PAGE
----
Invisible technologies are making critical decisions about us. Here’s how to identify them.

Tuesday, May 26, 2020
How would you feel if you discovered that invisible technologies are making critical decisions about your health care, housing, education, loans, and other essential parts of your life? How would you feel if you found out that these technologies often make errors, denying people access to essential services, and even when accurate, can exacerbate societal inequities? 

When we realized that such AI-based technologies, or automated decision systems, were being widely adopted and used by government agencies inside and outside of Washington with no public oversight, we were alarmed. These automated decision systems are fundamentally reshaping the way government agencies and other institutions make decisions in domains including criminal justice, health care, and employment. To highlight just a few examples: whether or not you get benefits like food or rental assistance, whether you go to jail and for how long, and whether you get hired may all be decided by unaccountable and non-transparent computer technology. 

It is incredibly difficult for most people to evaluate these technologies. Because they are often invisible and not subject to public oversight, it is especially hard to measure if and to what extent they make inaccurate and biased decisions that harm those most vulnerable.  

Given these pressing concerns, the ACLU of Washington began working with partners on two key initiatives:  
  • Legislation that would require public oversight for any automated decision system being acquired or used by government;
  • Resources to increase the capacity of the public to identify and raise concerns about automated decision systems. 
In 2019, shortly after the ACLU first introduced legislation on algorithmic accountability, we began working with the Critical Platform Studies Group and the Data Science for Social Good program at the University of Washington to build an Algorithmic Equity Toolkit (AEKit).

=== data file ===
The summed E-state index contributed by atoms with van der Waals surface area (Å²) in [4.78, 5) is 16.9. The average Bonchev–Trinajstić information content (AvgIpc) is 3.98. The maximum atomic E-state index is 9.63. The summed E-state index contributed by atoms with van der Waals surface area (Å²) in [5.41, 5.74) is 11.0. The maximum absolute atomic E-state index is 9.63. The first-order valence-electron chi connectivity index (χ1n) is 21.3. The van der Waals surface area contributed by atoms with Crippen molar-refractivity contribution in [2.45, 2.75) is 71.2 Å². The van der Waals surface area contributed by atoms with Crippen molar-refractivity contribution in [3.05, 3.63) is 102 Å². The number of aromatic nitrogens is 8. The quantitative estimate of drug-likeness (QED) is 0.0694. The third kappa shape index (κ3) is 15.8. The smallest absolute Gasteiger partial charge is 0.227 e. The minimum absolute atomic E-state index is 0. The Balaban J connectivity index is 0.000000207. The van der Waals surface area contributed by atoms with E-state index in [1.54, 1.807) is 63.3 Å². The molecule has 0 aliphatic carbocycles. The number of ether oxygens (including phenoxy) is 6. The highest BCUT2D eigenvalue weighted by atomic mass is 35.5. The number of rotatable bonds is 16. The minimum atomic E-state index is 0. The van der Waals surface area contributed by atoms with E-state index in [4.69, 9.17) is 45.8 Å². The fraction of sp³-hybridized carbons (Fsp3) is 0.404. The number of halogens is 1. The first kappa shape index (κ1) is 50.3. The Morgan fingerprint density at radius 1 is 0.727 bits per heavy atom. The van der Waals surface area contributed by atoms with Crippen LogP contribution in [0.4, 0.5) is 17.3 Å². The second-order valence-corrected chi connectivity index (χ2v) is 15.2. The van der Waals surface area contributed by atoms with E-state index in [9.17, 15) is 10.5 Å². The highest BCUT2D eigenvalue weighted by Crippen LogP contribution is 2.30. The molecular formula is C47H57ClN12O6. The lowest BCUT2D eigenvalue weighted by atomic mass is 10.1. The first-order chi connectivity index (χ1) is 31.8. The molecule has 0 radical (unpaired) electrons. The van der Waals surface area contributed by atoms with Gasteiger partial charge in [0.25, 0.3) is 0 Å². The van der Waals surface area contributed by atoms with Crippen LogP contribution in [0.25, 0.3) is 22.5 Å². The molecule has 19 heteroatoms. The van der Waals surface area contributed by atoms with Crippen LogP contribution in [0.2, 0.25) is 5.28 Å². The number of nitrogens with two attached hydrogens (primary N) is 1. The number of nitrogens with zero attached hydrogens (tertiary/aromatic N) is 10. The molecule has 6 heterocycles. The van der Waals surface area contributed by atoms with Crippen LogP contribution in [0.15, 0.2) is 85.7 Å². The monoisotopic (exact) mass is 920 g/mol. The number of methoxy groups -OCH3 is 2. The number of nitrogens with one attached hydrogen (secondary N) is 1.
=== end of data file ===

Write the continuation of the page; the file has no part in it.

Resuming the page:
We realized that in order to build capacity for robust public oversight, we needed resources that could provide guidance on how to identify automated decision systems, what issues to look for, and what questions to pose to policymakers. 

After a year of collaboration we’ve created a toolkit that does just that. The AEKit is designed to support community groups in examining public sector surveillance and automated decision systems. It consists of four key components: a flow chart for categorizing technologies as using or not using surveillance and automated decision systems, a map for understanding key components of these systems, a fill-in-the-blank worksheet for separating intended uses from what could go wrong, and a list of crucial questions for groups to pose to public officials in interrogating new technologies.

We hope that these materials will be helpful to organizations advocating for community input on technologies being adopted. We welcome your remixes, changes, use, and reuse. Please reach out to us at ACLU WA and the Critical Platform Studies Group with the work you are doing, and any ways you have decided to use these resources.

Access the Toolkit here.

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